[Grover Norquist] Look, if somebody was just rich and they lived out on their land, who'd care. It's when they control the state and the government that you have a problem. And if they've political power...

[Thom Hartmann] And that's what we're seeing. I mean, look at the swift boat veterans attacks against John Kerry were primarily funded by one of the women who was the heir of Sam Walton.

[Grover Norquist] Well, and on the other side, the 2 groups actually, the 527's on the right and the left that, you're basically masked each other, so you've got a bunch...

[Thom Hartmann] But my point is, do we want to live in a country where we've got an oligarchy manipulating our political system?

[Grover Norquist] No, no, that's why we're telling the senators you're not allowed to...

[Thom Hartmann] Then let's do away with the oligarchy.

[Grover Norquist] That's the Senate and the House. That's the state. The state is the monopoly that we're fighting here, not a bunch of silly rich, you know, Paris Hiltons. She doesn't bother anybody. She doesn't pass any laws. She doesn't steal my money. She doesn't tell me what to do. She doesn't make the toilets too small to flush.

[Thom Hartmann] No. But the Walton family heir that was funding the swiftboat campaign that flipped a presidential election certainly had something to do with the nature of life in our country.

[Grover Norquist] Well, and I guess my argument is that I just spent the weekend with the guys at, that the left matched the right dollar for dollar on that 527 front, the swift boat veterans had...

[Thom Hartmann] So we can agree that neither one should be doing it.

[Grover Norquist] No, no, I'm on the other side. I'm in favor of everybody playing. I think that freedom, good ideas drive out bad ideas, and everybody should be able to play.

[Thom Hartmann] So you think that the people with the most dollars should have the loudest speech.

[Grover Norquist] Yeah, ABC, CBS, NBC and this radio station have more speech than I do or the guy down the street, sure.

[Thom Hartmann] And that's...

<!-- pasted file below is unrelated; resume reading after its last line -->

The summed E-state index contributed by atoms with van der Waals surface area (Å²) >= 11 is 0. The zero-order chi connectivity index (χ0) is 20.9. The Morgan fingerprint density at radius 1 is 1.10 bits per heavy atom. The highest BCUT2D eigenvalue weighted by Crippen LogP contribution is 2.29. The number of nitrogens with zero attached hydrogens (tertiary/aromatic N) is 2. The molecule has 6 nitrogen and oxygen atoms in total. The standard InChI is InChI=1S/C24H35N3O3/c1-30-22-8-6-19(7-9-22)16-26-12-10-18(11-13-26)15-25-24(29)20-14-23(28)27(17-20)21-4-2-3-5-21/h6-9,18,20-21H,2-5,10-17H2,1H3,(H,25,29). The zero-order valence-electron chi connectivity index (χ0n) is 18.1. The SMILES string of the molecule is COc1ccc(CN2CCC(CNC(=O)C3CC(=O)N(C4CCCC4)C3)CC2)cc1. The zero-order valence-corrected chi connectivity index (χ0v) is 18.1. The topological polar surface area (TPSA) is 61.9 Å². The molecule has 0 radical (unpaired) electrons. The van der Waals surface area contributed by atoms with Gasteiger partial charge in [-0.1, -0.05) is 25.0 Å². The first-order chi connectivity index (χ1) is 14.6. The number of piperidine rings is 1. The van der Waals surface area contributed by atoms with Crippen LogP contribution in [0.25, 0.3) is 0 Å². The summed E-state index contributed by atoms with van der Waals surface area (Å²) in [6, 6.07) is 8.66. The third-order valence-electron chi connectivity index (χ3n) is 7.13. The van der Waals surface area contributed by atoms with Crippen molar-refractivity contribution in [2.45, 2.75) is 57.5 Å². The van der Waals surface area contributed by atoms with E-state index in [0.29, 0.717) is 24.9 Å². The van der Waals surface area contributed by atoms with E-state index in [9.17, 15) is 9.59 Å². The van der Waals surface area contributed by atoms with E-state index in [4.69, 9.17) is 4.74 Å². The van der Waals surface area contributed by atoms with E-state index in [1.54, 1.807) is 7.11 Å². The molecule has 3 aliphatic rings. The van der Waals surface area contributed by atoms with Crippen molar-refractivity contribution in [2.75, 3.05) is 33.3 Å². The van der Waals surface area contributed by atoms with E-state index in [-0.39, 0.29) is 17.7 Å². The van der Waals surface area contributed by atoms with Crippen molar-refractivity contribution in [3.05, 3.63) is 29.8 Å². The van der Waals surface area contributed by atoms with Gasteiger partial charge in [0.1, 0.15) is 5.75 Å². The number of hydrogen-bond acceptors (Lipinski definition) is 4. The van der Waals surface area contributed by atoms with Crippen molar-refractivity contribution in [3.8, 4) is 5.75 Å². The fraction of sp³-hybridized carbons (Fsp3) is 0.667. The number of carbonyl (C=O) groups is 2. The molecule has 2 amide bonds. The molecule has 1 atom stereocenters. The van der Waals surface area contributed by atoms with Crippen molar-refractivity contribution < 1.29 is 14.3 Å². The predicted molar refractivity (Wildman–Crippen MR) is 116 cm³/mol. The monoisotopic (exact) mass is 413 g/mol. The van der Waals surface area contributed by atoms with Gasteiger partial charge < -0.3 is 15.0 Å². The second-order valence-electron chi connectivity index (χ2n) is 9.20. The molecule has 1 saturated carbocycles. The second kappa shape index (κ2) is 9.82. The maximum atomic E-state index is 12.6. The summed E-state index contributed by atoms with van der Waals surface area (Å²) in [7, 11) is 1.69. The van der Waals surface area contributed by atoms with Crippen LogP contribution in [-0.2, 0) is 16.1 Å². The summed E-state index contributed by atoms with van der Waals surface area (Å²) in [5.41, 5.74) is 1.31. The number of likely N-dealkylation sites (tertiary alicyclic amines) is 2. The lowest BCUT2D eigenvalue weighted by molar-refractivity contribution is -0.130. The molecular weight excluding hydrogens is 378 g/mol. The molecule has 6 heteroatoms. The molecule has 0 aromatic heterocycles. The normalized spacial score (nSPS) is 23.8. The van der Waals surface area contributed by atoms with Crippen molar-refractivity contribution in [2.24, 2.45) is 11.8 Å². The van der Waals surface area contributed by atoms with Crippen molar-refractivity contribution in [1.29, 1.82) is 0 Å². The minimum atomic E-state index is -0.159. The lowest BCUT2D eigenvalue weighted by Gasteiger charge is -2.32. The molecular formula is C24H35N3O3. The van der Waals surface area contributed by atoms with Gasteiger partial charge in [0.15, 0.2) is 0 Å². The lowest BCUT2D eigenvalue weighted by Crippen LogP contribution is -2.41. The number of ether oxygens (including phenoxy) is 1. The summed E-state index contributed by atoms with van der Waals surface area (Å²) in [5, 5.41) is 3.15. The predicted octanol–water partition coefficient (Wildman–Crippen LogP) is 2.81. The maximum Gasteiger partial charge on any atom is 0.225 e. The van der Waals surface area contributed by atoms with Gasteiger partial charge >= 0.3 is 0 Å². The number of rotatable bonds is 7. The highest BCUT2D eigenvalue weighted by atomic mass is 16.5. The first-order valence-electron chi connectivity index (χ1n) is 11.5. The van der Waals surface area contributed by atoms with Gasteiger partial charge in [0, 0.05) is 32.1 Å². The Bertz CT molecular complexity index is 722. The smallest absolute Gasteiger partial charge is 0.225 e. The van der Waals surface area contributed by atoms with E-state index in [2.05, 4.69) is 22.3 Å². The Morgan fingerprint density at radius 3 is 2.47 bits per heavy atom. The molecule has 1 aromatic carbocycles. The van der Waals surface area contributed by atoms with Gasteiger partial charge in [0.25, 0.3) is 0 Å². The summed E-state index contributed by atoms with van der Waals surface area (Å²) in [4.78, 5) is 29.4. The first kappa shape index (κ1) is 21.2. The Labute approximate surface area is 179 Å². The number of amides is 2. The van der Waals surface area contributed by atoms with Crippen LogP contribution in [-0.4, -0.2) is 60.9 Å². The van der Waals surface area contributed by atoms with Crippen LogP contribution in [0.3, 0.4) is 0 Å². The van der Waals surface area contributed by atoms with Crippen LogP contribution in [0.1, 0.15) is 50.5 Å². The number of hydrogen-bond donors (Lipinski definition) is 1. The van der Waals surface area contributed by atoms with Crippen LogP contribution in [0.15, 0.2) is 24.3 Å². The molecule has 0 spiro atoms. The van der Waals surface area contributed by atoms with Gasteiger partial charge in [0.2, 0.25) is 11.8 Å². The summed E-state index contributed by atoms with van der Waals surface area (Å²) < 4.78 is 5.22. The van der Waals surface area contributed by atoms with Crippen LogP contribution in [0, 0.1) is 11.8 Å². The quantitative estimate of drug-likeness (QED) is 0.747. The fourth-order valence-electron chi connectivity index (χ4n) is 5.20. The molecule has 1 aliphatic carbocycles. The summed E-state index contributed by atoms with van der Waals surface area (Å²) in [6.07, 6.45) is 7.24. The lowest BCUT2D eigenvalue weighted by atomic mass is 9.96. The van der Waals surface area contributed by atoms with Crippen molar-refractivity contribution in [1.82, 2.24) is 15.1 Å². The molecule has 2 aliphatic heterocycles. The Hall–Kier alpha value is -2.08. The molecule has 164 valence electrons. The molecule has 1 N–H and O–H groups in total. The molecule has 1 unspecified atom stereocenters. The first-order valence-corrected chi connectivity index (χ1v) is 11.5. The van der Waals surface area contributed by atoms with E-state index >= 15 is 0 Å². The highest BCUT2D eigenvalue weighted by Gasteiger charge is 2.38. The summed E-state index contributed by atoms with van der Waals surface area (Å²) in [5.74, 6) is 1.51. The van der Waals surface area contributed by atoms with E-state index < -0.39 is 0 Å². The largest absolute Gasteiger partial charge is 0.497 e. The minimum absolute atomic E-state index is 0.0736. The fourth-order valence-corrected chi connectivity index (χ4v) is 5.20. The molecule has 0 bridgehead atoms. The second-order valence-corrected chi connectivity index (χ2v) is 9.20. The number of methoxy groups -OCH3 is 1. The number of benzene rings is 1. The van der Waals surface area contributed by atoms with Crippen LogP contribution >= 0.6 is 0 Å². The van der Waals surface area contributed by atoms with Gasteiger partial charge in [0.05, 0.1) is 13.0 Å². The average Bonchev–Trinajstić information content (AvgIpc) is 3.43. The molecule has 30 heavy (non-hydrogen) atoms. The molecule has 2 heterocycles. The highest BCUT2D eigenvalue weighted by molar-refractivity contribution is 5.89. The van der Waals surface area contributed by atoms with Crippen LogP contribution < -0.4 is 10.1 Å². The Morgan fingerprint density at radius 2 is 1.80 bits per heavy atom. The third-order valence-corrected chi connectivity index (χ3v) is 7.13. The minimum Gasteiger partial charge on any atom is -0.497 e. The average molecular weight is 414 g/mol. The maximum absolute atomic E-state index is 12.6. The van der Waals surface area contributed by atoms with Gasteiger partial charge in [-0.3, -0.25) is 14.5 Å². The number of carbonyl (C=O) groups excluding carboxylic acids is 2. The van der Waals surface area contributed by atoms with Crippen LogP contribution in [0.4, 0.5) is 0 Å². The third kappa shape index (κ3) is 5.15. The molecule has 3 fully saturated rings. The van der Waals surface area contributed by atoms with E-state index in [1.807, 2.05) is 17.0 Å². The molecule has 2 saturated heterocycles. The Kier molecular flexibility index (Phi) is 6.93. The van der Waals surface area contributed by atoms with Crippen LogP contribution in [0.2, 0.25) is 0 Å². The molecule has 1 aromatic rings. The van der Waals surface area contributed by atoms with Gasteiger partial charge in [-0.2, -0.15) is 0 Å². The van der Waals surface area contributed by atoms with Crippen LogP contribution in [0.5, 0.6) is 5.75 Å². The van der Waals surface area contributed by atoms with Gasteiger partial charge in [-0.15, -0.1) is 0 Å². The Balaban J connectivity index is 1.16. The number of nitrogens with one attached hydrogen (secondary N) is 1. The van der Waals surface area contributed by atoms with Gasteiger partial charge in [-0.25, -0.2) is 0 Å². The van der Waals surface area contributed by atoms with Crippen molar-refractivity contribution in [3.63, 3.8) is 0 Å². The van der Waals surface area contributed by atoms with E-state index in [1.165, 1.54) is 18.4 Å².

[Grover Norquist] As long as there's free entry and competitiveness, that's fine. As long as there's lots of radio stations, lots of TV stations, but it is true that the guys who run ABC have more clout than any billionaire in the country. Because they control more...

[Thom Hartmann] But yes and no, 'cause the guys who run ABC have to respond to the public. They're running a for-profit business.

[Grover Norquist] These jokers give ...

[Thom Hartmann] But if Joe Coors decides to give millions of dollars and fund the Heritage Foundation and try and change the thinking of America, he doesn't answer to any particular constituency that's going to say, "No, we're not going to listen to your TV network any more because we don't like your politics".

[Grover Norquist] This is true, and this is back when the conservatives were unhappy that you had the Brookings Institute and a whole series of rather large left of center think tanks that still dwarf, by the way, the right of center think tanks. This argument that the left has, where they're trying to mimic the right: all of the institutions of the right were created, the ones in the last 30 years, you know, when I was sort of hanging around, were created where people are consciously saying "We're going to create something like what the left has in Brookings, like what the left has. I mean, the right of center giving foundations are dwarfed by Rockefeller and Ford and so on. So the idea that the left thinks they need new institutions; they had larger ones, that weren't as effective as the right of center ones.